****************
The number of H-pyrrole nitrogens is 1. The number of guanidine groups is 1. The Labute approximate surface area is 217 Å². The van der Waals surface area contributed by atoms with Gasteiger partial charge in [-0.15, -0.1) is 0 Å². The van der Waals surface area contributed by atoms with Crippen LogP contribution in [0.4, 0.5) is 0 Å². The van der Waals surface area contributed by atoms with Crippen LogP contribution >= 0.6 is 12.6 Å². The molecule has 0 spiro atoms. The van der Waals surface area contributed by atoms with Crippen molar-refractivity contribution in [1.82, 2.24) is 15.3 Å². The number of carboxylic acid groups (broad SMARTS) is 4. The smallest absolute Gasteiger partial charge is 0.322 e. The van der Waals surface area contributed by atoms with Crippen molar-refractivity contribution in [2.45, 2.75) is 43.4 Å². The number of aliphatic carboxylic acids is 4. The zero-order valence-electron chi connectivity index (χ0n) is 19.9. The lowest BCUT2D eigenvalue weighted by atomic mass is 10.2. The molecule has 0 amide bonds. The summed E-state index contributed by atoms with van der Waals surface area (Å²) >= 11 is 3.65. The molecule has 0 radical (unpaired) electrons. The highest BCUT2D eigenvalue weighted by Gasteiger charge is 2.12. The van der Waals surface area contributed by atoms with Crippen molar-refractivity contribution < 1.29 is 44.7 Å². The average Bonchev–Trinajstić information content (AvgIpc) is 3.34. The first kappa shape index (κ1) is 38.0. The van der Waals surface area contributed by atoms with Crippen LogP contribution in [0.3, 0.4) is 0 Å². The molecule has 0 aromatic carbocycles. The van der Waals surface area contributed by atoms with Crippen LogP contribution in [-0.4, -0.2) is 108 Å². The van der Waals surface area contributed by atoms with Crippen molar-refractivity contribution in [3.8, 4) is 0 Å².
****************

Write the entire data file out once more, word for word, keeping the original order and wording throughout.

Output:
The number of H-pyrrole nitrogens is 1. The number of guanidine groups is 1. The Labute approximate surface area is 217 Å². The van der Waals surface area contributed by atoms with Gasteiger partial charge in [-0.15, -0.1) is 0 Å². The van der Waals surface area contributed by atoms with Crippen LogP contribution in [0.4, 0.5) is 0 Å². The van der Waals surface area contributed by atoms with Crippen LogP contribution >= 0.6 is 12.6 Å². The molecule has 0 spiro atoms. The van der Waals surface area contributed by atoms with Crippen molar-refractivity contribution in [1.82, 2.24) is 15.3 Å². The number of carboxylic acid groups (broad SMARTS) is 4. The smallest absolute Gasteiger partial charge is 0.322 e. The van der Waals surface area contributed by atoms with Crippen molar-refractivity contribution in [2.45, 2.75) is 43.4 Å². The number of aliphatic carboxylic acids is 4. The zero-order valence-electron chi connectivity index (χ0n) is 19.9. The lowest BCUT2D eigenvalue weighted by atomic mass is 10.2. The molecule has 0 amide bonds. The summed E-state index contributed by atoms with van der Waals surface area (Å²) >= 11 is 3.65. The molecule has 0 radical (unpaired) electrons. The highest BCUT2D eigenvalue weighted by Gasteiger charge is 2.12. The van der Waals surface area contributed by atoms with Crippen molar-refractivity contribution < 1.29 is 44.7 Å². The average Bonchev–Trinajstić information content (AvgIpc) is 3.34. The first kappa shape index (κ1) is 38.0. The van der Waals surface area contributed by atoms with Crippen LogP contribution in [0.3, 0.4) is 0 Å². The molecule has 0 aromatic carbocycles. The van der Waals surface area contributed by atoms with Crippen LogP contribution in [-0.4, -0.2) is 108 Å². The van der Waals surface area contributed by atoms with Crippen molar-refractivity contribution in [3.8, 4) is 0 Å².